Euler Solution 124

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Euler Problem 124

The radical of n, rad(n), is the product of distinct prime factors of n. For example, 504 = 2^(3) × 3^(2) × 7, so rad(504) = 2 × 3 × 7 = 42.

If we calculate rad(n) for 1 ≤ n ≤ 10, then sort them on rad(n), and sorting on n if the radical values are equal, we get (n, rad(n)):

(1,1), (2,2), (4,2), (8,2), (3,3), (9,3), (5,5), (7,7), (10,10)

Let E(k) be the kth element in the sorted n column; for example, E(4) = 8 and E(6) = 9.

If rad(n) is sorted for 1 ≤ n ≤ 100000, find E(10000).

Solutions to Problem 124

Python by Althalus

Runtime: 4.8 seconds

from primeFunctions import genPrimes, getFactors

ps = genPrimes(100000)

def rad(n):
    d = {}
    fs = getFactors(n,ps)
    for x in fs: 
        d[x] = x 
    fs = d.values()
    return reduce(lambda x,y: x*y, fs) 

list = [(1,1),]
for x in range(2,100001):
    list.append((rad(x),x))
list.sort()
print list[10000-1]

For reference, by genPrimes and getFactors functions are like so:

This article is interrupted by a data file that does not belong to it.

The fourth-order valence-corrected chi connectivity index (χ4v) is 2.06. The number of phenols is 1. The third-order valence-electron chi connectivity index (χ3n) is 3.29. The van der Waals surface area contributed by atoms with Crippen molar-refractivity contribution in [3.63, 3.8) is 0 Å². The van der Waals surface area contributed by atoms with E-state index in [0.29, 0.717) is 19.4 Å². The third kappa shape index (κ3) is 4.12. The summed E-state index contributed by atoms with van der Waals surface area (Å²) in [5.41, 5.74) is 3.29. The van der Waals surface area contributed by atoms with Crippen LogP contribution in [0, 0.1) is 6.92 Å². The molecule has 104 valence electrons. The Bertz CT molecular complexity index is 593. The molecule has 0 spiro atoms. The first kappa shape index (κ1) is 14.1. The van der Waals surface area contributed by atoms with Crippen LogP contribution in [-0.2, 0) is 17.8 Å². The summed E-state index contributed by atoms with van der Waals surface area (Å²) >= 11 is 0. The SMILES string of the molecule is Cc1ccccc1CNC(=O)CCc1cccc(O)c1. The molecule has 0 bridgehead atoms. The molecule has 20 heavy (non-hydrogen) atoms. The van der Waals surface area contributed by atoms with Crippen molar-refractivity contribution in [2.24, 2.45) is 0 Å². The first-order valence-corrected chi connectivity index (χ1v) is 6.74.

def genPrimes(n):
 #1 is not prime.
 if n < 2: return None
 #2 is the first prime.
 if n == 2: return [2] 

 # Sieve of eratosthenes (sp?)
 # get a list of odd numbers (evens aren't prime cept for 2) (don't include 1 - it's not prime)
 candidates = range(3,n,2)
 for i in xrange(int(n**0.5)):
  p = candidates[i]
  if p > 0:
   j=i+p
   while j < len(candidates):
    candidates[j] = 0 
    j+=p
 return [2]+[x for x in candidates if x > 0]
def getFactors(n,primesList):
    i = 0
    factors=[]
    while n != 1:
            while n%primesList[i] == 0:
                factors.append(primesList[i])
                n=n/primesList[i]
            i+=1
    return factors
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